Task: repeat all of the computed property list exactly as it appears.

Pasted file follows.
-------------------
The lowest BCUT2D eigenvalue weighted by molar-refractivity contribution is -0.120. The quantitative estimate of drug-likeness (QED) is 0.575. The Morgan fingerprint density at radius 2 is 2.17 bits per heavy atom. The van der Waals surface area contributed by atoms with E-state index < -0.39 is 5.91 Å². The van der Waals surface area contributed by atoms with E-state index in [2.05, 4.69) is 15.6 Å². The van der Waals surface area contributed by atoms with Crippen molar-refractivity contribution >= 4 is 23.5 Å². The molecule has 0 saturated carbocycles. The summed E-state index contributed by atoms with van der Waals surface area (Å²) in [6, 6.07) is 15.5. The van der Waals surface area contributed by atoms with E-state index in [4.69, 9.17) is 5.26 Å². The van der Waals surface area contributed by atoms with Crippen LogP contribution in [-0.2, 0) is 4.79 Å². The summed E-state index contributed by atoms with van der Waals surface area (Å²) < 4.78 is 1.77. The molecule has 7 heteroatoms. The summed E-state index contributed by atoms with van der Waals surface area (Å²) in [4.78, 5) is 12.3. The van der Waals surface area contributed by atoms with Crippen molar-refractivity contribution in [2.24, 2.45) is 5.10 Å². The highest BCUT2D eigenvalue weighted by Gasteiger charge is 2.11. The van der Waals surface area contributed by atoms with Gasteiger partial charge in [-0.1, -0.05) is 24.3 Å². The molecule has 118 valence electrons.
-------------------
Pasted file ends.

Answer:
The lowest BCUT2D eigenvalue weighted by molar-refractivity contribution is -0.120. The quantitative estimate of drug-likeness (QED) is 0.575. The Morgan fingerprint density at radius 2 is 2.17 bits per heavy atom. The van der Waals surface area contributed by atoms with E-state index < -0.39 is 5.91 Å². The van der Waals surface area contributed by atoms with E-state index in [2.05, 4.69) is 15.6 Å². The van der Waals surface area contributed by atoms with Crippen molar-refractivity contribution >= 4 is 23.5 Å². The molecule has 0 saturated carbocycles. The summed E-state index contributed by atoms with van der Waals surface area (Å²) in [6, 6.07) is 15.5. The van der Waals surface area contributed by atoms with E-state index in [4.69, 9.17) is 5.26 Å². The van der Waals surface area contributed by atoms with Crippen LogP contribution in [-0.2, 0) is 4.79 Å². The summed E-state index contributed by atoms with van der Waals surface area (Å²) < 4.78 is 1.77. The molecule has 7 heteroatoms. The summed E-state index contributed by atoms with van der Waals surface area (Å²) in [4.78, 5) is 12.3. The van der Waals surface area contributed by atoms with Crippen molar-refractivity contribution in [2.24, 2.45) is 5.10 Å². The highest BCUT2D eigenvalue weighted by Gasteiger charge is 2.11. The van der Waals surface area contributed by atoms with Gasteiger partial charge in [-0.1, -0.05) is 24.3 Å². The molecule has 118 valence electrons.